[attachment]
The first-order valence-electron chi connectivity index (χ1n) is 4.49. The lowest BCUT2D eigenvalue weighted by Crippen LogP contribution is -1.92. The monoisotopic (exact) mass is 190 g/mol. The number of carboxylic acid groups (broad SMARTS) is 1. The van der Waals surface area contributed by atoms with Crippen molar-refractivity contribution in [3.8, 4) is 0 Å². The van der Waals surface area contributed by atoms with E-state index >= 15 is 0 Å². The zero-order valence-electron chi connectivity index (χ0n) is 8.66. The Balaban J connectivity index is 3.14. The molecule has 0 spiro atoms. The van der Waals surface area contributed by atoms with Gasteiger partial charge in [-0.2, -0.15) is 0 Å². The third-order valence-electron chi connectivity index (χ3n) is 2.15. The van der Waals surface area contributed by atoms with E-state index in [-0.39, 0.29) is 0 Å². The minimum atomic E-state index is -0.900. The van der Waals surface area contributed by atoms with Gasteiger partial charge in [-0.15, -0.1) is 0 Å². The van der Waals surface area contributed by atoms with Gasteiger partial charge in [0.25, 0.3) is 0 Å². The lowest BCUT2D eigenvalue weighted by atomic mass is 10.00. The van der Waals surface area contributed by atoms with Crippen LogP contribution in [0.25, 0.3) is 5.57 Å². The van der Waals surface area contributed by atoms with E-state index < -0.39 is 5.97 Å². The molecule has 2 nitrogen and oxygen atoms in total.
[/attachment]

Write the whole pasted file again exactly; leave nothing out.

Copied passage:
The first-order valence-electron chi connectivity index (χ1n) is 4.49. The lowest BCUT2D eigenvalue weighted by Crippen LogP contribution is -1.92. The monoisotopic (exact) mass is 190 g/mol. The number of carboxylic acid groups (broad SMARTS) is 1. The van der Waals surface area contributed by atoms with Crippen molar-refractivity contribution in [3.8, 4) is 0 Å². The van der Waals surface area contributed by atoms with E-state index >= 15 is 0 Å². The zero-order valence-electron chi connectivity index (χ0n) is 8.66. The Balaban J connectivity index is 3.14. The molecule has 0 spiro atoms. The van der Waals surface area contributed by atoms with Gasteiger partial charge in [-0.2, -0.15) is 0 Å². The third-order valence-electron chi connectivity index (χ3n) is 2.15. The van der Waals surface area contributed by atoms with E-state index in [-0.39, 0.29) is 0 Å². The minimum atomic E-state index is -0.900. The van der Waals surface area contributed by atoms with Gasteiger partial charge in [-0.15, -0.1) is 0 Å². The van der Waals surface area contributed by atoms with Gasteiger partial charge in [0.25, 0.3) is 0 Å². The lowest BCUT2D eigenvalue weighted by atomic mass is 10.00. The van der Waals surface area contributed by atoms with Crippen LogP contribution in [0.25, 0.3) is 5.57 Å². The van der Waals surface area contributed by atoms with E-state index < -0.39 is 5.97 Å². The molecule has 2 nitrogen and oxygen atoms in total.